Chapter 3: Closed-loop operation on DSMs
Relating the closed-loop system to the DSM ECUs, the newly-added feedback arrow represents the output of various sensors which are placed in the engine to monitor its operation. The primary sensor of concern is the oxygen sensor, a device which measured oxygen in the exhaust gases produced from the engine. Others include the RPM sensor and crankshaft angle sensor, which are also crucial elements in engine control.
[I suppose to be more accurate, you should divide the 'engine' box into two halves. The top half would represent the sensors used to monitor the engine, while the bottom half could represent the spark plugs, fuel injectors and other controlled components. You can see this here. Still, you get the idea.]
When people talk about open or closed-loop operation on DSM ECUs, they are invariably talking about the specific function of fuel delivery. The ECU has other functions as well, but the most prominent task is the requirement to inject the correct amount of fuel into the engine, based on the amount of air entering the cylinders. Too little fuel and the car won't run - too much and the car will not burn it all, leading to waste and poor fuel economy.
The ECU has several input sensors that help it determine the correct amount of fuel. The most widely recognized is the mass air flow sensor (MAS or MAF). The MAS consists of the air volume sensor, the intake air temperature sensor, and the barometric pressure sensor. These three sensors form a single component located directly behind the air filter, and it provides the ECU with the information required to calculate air mass.
[Why mass? Well, the ideal ratio of air to fuel depends on the number of molecules of each type of substance. Knowing the volume doesn't get you anywhere, since the number of air molecules in a given volume changes with temperature and pressure. If you know air volume, temperature and pressure, though, you can get air mass, which in turn can be used to determine the correct amount of fuel.]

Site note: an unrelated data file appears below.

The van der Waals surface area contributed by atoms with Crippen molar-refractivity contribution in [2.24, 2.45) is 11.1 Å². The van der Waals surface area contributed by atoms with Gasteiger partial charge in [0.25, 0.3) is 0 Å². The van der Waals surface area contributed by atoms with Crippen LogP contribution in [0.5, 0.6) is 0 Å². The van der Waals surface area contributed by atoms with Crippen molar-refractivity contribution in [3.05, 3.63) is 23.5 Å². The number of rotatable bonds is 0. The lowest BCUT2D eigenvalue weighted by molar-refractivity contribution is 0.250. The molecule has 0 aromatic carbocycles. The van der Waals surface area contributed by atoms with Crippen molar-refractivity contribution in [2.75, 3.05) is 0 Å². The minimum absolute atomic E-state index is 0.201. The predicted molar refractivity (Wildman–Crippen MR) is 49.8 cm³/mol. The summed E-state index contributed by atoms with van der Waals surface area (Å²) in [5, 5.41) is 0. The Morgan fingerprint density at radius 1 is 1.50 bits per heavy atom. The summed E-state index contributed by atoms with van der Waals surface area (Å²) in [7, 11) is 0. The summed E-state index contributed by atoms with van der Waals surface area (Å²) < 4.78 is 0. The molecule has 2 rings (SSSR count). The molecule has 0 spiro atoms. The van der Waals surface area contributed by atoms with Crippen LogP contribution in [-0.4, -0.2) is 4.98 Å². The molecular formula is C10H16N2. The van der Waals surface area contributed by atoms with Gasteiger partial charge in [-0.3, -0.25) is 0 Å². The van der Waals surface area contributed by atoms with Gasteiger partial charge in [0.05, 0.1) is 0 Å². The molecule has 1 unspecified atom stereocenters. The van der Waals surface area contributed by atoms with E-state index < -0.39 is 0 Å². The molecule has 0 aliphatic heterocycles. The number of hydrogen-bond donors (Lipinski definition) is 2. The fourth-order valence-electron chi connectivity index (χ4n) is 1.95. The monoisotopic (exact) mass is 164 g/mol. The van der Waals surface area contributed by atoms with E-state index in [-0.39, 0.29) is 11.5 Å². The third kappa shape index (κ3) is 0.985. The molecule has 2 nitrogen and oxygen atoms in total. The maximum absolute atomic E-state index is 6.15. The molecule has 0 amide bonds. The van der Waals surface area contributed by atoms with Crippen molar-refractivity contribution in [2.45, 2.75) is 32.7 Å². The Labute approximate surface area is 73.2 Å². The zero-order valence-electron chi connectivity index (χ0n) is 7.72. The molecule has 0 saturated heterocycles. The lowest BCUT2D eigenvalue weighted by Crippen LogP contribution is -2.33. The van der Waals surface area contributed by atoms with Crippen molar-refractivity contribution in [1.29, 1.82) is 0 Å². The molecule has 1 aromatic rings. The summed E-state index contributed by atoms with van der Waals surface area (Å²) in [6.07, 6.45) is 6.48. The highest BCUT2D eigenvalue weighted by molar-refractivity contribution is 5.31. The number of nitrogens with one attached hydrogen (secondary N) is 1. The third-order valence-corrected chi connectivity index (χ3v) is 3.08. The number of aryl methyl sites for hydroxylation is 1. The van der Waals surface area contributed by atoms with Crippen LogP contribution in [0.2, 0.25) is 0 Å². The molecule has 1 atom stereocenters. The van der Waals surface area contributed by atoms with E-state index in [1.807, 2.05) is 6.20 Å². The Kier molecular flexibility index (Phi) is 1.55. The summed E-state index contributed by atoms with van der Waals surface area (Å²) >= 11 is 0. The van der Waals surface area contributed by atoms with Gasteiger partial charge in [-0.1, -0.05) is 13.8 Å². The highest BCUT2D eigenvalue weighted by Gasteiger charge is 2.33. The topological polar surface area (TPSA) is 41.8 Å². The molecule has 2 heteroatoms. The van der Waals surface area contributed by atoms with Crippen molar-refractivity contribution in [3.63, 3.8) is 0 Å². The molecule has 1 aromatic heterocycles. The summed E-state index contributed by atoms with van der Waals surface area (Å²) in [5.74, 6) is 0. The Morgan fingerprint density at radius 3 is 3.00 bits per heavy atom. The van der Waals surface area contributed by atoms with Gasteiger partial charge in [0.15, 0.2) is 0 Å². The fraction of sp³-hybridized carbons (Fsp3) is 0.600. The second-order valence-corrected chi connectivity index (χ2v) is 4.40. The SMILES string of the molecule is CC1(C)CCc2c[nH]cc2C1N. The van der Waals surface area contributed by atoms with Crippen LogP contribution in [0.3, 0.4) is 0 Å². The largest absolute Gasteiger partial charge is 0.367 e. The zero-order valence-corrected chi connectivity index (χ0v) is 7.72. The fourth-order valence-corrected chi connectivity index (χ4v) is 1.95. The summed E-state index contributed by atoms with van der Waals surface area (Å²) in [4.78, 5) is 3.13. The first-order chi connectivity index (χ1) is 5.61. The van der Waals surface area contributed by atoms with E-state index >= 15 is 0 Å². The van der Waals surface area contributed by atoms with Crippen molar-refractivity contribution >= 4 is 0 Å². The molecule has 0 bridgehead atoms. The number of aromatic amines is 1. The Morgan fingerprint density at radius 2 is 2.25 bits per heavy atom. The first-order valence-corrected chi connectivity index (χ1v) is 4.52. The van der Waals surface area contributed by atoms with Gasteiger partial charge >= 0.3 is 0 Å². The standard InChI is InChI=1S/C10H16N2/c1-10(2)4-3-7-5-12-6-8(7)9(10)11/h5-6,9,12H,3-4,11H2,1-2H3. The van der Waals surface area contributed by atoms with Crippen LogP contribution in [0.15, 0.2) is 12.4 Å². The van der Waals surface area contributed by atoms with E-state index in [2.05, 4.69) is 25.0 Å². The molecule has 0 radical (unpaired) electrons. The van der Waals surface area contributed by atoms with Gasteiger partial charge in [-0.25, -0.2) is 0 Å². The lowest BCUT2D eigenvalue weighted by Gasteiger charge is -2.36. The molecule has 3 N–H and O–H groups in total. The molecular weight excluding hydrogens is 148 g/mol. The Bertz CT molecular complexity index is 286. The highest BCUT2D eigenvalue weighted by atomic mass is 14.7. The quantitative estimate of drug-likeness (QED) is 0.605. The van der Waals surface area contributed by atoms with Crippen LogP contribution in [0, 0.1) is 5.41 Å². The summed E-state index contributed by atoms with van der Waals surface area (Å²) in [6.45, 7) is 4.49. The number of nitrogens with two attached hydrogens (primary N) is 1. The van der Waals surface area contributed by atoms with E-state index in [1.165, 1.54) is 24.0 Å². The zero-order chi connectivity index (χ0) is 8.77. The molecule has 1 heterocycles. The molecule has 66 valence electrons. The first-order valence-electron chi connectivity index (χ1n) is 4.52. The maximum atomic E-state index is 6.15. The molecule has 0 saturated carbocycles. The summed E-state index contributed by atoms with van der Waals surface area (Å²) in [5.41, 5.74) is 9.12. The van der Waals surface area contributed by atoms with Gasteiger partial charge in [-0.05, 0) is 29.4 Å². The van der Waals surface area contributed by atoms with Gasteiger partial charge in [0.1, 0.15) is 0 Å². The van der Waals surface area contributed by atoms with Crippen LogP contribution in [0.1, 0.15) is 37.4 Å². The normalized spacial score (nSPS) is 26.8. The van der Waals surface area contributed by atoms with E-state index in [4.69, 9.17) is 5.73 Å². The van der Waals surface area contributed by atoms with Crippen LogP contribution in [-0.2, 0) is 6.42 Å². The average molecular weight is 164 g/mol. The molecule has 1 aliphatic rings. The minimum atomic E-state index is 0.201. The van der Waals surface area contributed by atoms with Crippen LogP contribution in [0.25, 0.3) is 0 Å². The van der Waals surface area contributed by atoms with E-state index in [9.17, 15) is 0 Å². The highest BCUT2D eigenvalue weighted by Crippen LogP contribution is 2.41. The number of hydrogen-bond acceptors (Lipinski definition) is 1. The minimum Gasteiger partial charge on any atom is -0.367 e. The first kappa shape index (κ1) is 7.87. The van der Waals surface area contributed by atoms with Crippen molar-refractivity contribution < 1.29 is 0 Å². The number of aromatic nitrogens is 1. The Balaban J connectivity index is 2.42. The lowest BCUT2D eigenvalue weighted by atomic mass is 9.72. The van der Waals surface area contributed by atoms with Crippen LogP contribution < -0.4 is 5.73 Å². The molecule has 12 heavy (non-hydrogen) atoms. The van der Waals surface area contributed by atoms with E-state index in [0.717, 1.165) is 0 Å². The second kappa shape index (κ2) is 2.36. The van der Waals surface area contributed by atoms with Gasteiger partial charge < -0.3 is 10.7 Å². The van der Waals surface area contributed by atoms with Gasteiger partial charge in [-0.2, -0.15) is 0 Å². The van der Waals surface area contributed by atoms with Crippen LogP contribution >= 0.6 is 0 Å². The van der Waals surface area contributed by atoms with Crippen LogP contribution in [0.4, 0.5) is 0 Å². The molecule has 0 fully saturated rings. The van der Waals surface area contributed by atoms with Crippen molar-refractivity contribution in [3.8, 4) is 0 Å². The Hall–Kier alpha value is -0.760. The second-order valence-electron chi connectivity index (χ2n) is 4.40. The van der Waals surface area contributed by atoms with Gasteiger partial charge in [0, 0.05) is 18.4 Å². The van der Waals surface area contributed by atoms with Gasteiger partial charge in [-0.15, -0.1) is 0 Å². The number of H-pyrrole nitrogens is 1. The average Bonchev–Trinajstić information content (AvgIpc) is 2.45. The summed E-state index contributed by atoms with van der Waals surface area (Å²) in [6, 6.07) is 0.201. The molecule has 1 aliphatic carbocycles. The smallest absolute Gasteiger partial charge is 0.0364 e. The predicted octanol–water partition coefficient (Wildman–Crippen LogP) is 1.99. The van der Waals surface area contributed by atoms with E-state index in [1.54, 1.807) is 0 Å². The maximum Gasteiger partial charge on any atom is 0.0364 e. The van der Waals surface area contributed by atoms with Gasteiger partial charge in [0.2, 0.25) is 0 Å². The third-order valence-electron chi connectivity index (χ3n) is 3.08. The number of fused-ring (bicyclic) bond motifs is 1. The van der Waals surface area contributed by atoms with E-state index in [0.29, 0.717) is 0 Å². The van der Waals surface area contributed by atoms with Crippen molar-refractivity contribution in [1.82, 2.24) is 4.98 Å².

So the input signals consist of the air volume, temperature and pressure from the MAS cluster. Feedback is provided by the oxygen sensor, located in the cars downpipe.
[Why oxygen? Measuring the unburned oxygen in the exhaust is a practical way of figuring out how much fuel was really burned in the engine. Very little oxygen in the exhaust indicates that too much fuel was added to the air/fuel mixture. This is known as a rich condition. On the other hand, lots of oxygen in the exhaust indicates that there is too much air in the mixture, a condition known as a lean mixture.
If the mixture is too rich, the engine is eating more fuel than it can use, which is a waste of gasoline. Also, unburned gas and soot from the incomplete burn will be expelled from the engine, coating exhaust parts and leading to increased air pollution. When the mixture is too lean, though, the mix will burn much hotter than normal, leading to the possibility of literally melting engine components. Bad bad bad.]
With the MAS providing the input and the oxygen sensor the feedback, our fuel control system can run in closed-loop mode. Note I said 'can', not 'will'. Just because the feedback sensor is present doesn't mean the ECU has to use it. More on this later.
Before we can continue, a little background on the oxygen sensor. The sensor output is inversely proportional to oxygen - the less oxygen, the higher the sensor output. Also, the sensor output does not increase steadily with decreasing oxygen. Instead, the sensor can be thought of as an 'oxygen thermostat', which tends to change a great deal at a certain oxygen level.